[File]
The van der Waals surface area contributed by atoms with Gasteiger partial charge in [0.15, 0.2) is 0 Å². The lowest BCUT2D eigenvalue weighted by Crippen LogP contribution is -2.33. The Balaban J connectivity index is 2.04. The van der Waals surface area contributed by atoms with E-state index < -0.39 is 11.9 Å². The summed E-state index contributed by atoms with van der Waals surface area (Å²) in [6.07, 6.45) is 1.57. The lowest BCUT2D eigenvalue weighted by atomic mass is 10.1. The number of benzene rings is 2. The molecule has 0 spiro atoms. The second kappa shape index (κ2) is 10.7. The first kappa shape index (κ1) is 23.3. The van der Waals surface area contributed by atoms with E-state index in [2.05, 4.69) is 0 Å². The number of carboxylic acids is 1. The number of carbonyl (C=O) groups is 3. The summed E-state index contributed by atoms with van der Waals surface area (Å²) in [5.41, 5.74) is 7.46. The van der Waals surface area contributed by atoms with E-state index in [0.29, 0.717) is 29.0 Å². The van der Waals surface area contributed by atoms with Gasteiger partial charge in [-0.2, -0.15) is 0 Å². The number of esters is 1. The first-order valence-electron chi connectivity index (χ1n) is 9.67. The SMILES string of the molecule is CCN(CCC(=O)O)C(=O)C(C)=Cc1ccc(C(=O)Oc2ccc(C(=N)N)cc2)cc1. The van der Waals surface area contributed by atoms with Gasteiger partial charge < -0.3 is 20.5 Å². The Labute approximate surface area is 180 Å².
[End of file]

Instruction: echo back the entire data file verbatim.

The van der Waals surface area contributed by atoms with Gasteiger partial charge in [0.15, 0.2) is 0 Å². The lowest BCUT2D eigenvalue weighted by Crippen LogP contribution is -2.33. The Balaban J connectivity index is 2.04. The van der Waals surface area contributed by atoms with E-state index < -0.39 is 11.9 Å². The summed E-state index contributed by atoms with van der Waals surface area (Å²) in [6.07, 6.45) is 1.57. The lowest BCUT2D eigenvalue weighted by atomic mass is 10.1. The number of benzene rings is 2. The molecule has 0 spiro atoms. The second kappa shape index (κ2) is 10.7. The first kappa shape index (κ1) is 23.3. The van der Waals surface area contributed by atoms with E-state index in [2.05, 4.69) is 0 Å². The number of carboxylic acids is 1. The number of carbonyl (C=O) groups is 3. The summed E-state index contributed by atoms with van der Waals surface area (Å²) in [5.41, 5.74) is 7.46. The van der Waals surface area contributed by atoms with E-state index in [0.29, 0.717) is 29.0 Å². The van der Waals surface area contributed by atoms with Gasteiger partial charge in [-0.2, -0.15) is 0 Å². The number of esters is 1. The first-order valence-electron chi connectivity index (χ1n) is 9.67. The SMILES string of the molecule is CCN(CCC(=O)O)C(=O)C(C)=Cc1ccc(C(=O)Oc2ccc(C(=N)N)cc2)cc1. The van der Waals surface area contributed by atoms with Gasteiger partial charge < -0.3 is 20.5 Å². The Labute approximate surface area is 180 Å².